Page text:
This preview shows pages 1–2. Sign up to view the full content.
This preview has intentionally blurred sections. Sign up to view the full version.View Full Document
Unformatted text preview: CHAPTER 9 INVENTORY COSTING AND CAPACITY ANALYSIS 9-1 No. Differences in operating income between variable costing and absorption costing are due to accounting for fixed manufacturing costs. Under variable costing only variable manufacturing costs are included as inventoriable costs. Under absorption costing both variable and fixed manufacturing costs are included as inventoriable costs. Fixed marketing and distribution costs are not accounted for differently under variable costing and absorption costing. 9-2 The term direct costing is a misnomer for variable costing for two reasons: a. Variable costing does not include all direct costs as inventoriable costs. Only variable direct manufacturing costs are included. Any fixed direct manufacturing costs, and any direct nonmanufacturing costs (either variable or fixed), are excluded from inventoriable costs. b. Variable costing includes as inventoriable costs not only direct manufacturing costs but also some indirect costs (variable indirect manufacturing costs). 9-3 No. The difference between absorption costing and variable costs is due to accounting for fixed manufacturing costs. As service or merchandising companies have no fixed manufacturing costs, these companies do not make choices between absorption costing and variable costing. 9-4 The main issue between variable costing and absorption costing is the proper timing of the release of fixed manufacturing costs as costs of the period: a. at the time of incurrence, or b. at the time the finished units to which the fixed overhead relates are sold. Variable costing uses (a) and absorption costing uses (b). 9-5 No. A company that makes a variable-cost/fixed-cost distinction is not forced to use any specific costing method. The Stassen Company example in the text of Chapter 9 makes a variable-cost/fixed-cost distinction. As illustrated, it can use variable costing, absorption costing, or throughput costing. A company that does not make a variable-cost/fixed-cost distinction cannot use variable costing or throughput costing. However, it is not forced to adopt absorption costing. For internal reporting, it could, for example, classify all costs as costs of the period in which they are incurred. 9-6 Variable costing does not view fixed costs as unimportant or irrelevant, but it maintains that the distinction between behaviors of different costs is crucial for certain decisions. The planning and management of fixed costs is critical, irrespective of what inventory costing method is used. 9-7 Under absorption costing, heavy reductions of inventory during the accounting period might combine with low production and a large production volume variance. This combination could result in lower operating income even if the unit sales level rises....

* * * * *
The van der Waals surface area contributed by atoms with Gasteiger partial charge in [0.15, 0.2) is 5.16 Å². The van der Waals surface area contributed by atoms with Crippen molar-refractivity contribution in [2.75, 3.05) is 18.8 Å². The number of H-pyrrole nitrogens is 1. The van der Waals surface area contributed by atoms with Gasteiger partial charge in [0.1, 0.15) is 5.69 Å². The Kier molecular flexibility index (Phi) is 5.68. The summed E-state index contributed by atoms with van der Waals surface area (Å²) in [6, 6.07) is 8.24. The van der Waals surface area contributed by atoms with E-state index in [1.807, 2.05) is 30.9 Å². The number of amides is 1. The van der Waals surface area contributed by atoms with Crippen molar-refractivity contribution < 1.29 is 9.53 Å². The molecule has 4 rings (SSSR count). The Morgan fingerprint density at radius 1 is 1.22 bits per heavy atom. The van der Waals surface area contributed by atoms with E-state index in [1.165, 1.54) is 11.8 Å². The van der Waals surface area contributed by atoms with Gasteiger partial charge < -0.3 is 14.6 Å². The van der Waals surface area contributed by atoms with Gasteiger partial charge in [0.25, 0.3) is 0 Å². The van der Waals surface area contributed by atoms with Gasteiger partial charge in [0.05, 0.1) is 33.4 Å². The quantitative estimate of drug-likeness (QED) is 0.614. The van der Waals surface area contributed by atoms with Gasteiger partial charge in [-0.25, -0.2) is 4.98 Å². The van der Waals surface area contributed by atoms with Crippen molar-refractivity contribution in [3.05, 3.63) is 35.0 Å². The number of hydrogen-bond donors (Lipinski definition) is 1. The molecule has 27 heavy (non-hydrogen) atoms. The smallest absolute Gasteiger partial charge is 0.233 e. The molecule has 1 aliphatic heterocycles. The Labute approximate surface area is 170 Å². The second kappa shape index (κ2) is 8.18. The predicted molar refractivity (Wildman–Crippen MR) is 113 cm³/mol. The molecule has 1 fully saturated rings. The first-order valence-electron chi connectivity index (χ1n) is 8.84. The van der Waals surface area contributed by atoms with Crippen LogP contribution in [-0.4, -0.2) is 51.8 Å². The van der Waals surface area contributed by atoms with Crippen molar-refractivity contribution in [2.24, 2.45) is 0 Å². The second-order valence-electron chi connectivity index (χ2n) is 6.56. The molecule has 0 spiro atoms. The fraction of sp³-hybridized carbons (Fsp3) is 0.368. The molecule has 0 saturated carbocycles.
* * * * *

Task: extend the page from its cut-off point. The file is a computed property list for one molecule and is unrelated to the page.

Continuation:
View Full Document